The Full Wiki

More info on L'Aigle (meteorite)

L'Aigle (meteorite): Wikis

Advertisements
  

Note: Many of our articles have direct quotes from sources you can cite, within the Wikipedia article! This article doesn't yet, but we're working on it! See more info or our list of citable articles.

Encyclopedia

From Wikipedia, the free encyclopedia

L'Aigle
Rock schema.jpg
L'Aigle
Type Chondrite
Class Ordinary chondrite
Group L6
Country France
Region Basse-Normandie
Coordinates 48°46′N 0°38′E / 48.767°N 0.633°E / 48.767; 0.633Coordinates: 48°46′N 0°38′E / 48.767°N 0.633°E / 48.767; 0.633[1]
Observed fall Yes
Fall date 26 April 1803
Total Known Weight 37 kg

L'Aigle is a L6 meteorite fallen in 1803 in Basse-Normandie, France.

Contents

History

In the early afternoon of 26 April 1803 a meteorite shower of more than 3000 fragments fell upon the town of L'Aigle in Normandy (France). Upon hearing of this event the French Academy of Sciences sent the young scientist Jean-Baptiste Biot, to investigate that spectacular fall of stones. After painstaking work in the field he reported two kinds of evidence pointing to an extraterrestrial origin for the stones[2]:

  1. Physical evidence: the sudden appearance of many identical stones similar to other stones fallen from the sky in other places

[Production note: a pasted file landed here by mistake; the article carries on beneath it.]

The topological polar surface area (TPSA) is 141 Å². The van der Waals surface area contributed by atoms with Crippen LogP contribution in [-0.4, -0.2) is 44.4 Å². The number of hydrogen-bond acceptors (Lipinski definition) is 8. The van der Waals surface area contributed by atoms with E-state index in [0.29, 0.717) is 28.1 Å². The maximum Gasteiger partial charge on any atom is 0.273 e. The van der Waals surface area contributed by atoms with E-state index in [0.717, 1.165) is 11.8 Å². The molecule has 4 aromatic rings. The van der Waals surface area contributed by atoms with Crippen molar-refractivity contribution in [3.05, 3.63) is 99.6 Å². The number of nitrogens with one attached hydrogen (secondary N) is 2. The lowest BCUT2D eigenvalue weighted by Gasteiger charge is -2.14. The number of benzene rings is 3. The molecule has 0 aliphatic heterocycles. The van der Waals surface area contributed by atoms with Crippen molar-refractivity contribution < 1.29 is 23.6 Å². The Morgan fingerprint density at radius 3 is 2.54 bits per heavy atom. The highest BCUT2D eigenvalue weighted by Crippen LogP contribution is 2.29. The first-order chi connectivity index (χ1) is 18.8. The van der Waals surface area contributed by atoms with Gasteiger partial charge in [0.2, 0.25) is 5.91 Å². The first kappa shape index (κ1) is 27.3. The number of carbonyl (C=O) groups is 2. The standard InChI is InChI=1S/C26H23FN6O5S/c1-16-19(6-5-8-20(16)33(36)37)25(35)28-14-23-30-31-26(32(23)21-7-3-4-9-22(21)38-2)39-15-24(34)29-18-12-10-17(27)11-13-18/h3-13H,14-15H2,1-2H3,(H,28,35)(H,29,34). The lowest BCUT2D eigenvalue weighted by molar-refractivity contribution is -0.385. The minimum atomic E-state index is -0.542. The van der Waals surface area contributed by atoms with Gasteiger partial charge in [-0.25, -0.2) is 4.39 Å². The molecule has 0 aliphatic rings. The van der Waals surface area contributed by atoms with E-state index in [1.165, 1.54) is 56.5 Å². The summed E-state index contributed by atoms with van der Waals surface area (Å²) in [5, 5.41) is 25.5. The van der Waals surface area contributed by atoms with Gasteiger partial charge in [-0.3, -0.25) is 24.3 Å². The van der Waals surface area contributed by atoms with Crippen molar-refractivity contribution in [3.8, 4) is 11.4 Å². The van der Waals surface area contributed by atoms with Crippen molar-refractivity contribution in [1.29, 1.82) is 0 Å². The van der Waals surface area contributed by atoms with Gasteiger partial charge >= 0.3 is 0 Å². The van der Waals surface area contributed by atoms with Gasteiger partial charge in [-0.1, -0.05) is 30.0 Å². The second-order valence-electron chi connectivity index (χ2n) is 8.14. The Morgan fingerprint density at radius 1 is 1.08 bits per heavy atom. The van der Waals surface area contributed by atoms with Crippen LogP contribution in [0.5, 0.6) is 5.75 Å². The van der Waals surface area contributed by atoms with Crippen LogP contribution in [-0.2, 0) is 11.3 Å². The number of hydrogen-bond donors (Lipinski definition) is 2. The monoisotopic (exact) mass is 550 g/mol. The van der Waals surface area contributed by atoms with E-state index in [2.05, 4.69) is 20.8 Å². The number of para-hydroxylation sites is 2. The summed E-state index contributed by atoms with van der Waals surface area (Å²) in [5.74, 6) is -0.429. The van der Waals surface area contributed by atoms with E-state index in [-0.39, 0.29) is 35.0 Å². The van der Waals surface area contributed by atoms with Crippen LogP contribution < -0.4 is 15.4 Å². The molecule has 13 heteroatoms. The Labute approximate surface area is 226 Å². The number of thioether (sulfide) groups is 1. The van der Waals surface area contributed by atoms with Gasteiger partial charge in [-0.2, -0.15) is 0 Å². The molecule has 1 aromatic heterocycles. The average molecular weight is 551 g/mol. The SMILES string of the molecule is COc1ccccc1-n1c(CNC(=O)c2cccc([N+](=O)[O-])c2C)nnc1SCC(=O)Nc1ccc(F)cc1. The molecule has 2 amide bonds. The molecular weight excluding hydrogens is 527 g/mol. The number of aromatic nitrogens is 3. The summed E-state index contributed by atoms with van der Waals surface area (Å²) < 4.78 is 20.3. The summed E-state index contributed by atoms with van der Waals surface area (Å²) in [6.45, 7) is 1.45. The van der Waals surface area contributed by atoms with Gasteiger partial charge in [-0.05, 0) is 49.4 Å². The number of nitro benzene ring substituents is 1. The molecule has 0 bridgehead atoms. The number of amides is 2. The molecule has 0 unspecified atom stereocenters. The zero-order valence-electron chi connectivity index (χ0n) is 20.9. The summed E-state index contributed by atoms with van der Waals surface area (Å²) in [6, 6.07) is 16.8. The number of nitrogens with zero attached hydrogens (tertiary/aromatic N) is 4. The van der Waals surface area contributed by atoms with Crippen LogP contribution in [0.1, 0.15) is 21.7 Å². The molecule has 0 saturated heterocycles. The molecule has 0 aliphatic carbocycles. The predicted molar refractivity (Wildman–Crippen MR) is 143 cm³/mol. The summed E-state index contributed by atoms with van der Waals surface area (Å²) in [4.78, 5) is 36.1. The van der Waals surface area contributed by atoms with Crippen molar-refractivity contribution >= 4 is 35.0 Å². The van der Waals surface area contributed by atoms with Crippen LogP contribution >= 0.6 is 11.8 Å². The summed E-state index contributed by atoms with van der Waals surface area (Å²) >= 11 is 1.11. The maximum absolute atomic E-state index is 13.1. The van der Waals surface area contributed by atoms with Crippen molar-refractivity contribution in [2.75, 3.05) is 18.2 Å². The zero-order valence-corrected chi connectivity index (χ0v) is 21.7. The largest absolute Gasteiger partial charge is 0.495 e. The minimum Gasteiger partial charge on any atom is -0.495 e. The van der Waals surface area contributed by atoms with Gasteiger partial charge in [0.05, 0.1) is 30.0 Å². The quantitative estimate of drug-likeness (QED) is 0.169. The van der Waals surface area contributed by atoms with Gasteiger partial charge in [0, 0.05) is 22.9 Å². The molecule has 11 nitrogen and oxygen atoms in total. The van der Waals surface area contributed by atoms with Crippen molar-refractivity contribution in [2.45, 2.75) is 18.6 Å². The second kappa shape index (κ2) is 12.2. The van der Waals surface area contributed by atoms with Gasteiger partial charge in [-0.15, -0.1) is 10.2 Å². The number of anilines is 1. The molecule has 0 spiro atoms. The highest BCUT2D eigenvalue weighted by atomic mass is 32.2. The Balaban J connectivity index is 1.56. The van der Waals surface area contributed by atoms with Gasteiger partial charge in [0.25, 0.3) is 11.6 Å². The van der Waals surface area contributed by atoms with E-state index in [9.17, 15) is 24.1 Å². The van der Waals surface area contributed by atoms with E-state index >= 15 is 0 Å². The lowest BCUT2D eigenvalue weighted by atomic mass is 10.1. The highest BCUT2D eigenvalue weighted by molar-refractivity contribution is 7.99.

2. Moral evidence: a large number of witnesses who saw a "rain of stones thrown by the meteor"

Biot's passionate paper describing how these stones must undoubtedly be of extraterrestrial origin effectively gave birth to the science of meteoritics. The L'Aigle event was a real milestone in the understanding of meteorites and their origins because at that time the mere existence of meteorites was harshly debated, if they were recognised their origin was controversial, with most commentators agreeing with Aristotle that they were terrestrial, and witnessed meteorite falls were treated with great skepticism.

Composition and classification

It is a L6 type ordinary chondrite.

Notes

  1. ^ Meteoritical Bulletin Database: L'Aigle
  2. ^ M. Gounelle. The meteorite fall at L'Aigle on April 26th 1803 and the Biot report.

See also

External links

Advertisements

Advertisements






Got something to say? Make a comment.
Your name
Your email address
Message